Breastfeeding is not easy. The fact that it’s the most natural thing a woman’s body can do does not mean that it’s the easiest thing. I don’t know very many women who say it’s not painful in the beginning, or messy, or stressful. It was all those things for me. Between inconvenient leaking that left a trail like I was Hansel AND Gretel to predicting feeding times with opportunities to sleep, I found beginning breastfeeding to be extremely challenging. I did it anyway. Anyone who knows me knows that I usually quit things that are difficult and too much trouble. Except this time.

A woman’s anatomy is truly amazing, and I have nothing but pride to do what it’s been made to do along with all other mammals. Our society has made breasts to be acceptable as only sexual accessories, but nobody is grossed out about the mama dog feeding her puppies or the new baby giraffe nuzzling with its mom for milk. I joke that I’m Arielle’s pantry. The kitchen is always open and I will continue to feed my baby until one or both of us is done. I’ve come so far and have never felt more proud. With the ongoing support of my friends, my mom, and Bryan, I know Arielle will continue to get the best. I love that she and I have a unique relationship that nobody else in her life can duplicate and I have the ability to take her from frantic to calm with cuddling and milk.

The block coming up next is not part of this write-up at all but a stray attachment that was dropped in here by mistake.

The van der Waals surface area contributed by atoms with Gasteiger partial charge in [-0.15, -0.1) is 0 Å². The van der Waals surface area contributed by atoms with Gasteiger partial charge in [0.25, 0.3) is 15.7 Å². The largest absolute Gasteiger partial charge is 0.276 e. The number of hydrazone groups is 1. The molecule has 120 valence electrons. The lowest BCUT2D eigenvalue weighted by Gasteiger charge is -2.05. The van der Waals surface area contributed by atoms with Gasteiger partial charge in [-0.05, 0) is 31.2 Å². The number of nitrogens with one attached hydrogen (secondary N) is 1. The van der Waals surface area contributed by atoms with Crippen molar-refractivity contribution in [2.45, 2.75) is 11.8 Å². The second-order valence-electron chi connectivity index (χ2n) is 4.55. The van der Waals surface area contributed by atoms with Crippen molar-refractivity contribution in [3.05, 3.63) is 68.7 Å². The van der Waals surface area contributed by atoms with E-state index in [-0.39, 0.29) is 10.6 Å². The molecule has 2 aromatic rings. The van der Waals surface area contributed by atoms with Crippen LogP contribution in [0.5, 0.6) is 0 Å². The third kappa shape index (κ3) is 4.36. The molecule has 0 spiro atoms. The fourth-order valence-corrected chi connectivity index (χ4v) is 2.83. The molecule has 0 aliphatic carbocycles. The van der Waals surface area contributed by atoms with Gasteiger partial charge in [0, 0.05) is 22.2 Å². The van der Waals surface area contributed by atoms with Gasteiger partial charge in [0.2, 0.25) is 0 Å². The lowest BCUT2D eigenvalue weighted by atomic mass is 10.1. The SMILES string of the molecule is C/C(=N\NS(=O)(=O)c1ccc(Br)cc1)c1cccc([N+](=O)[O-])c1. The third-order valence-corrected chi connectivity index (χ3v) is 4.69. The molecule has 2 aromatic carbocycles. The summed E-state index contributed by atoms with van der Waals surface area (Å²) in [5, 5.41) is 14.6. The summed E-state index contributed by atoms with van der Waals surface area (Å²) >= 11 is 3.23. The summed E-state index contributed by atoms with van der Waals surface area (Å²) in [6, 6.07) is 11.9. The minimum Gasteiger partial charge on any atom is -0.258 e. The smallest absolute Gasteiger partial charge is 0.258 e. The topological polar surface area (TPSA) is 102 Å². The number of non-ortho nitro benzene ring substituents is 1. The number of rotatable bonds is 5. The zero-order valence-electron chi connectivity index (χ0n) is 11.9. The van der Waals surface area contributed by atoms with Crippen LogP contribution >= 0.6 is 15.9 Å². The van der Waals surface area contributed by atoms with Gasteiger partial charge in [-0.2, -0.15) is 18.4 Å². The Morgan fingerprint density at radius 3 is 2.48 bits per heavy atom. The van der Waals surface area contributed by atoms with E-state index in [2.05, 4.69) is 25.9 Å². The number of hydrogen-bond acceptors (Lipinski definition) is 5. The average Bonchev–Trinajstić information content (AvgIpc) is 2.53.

On the left: Before Milk. On the right: After Milk

On the left: Before Milk. On the right: After Milk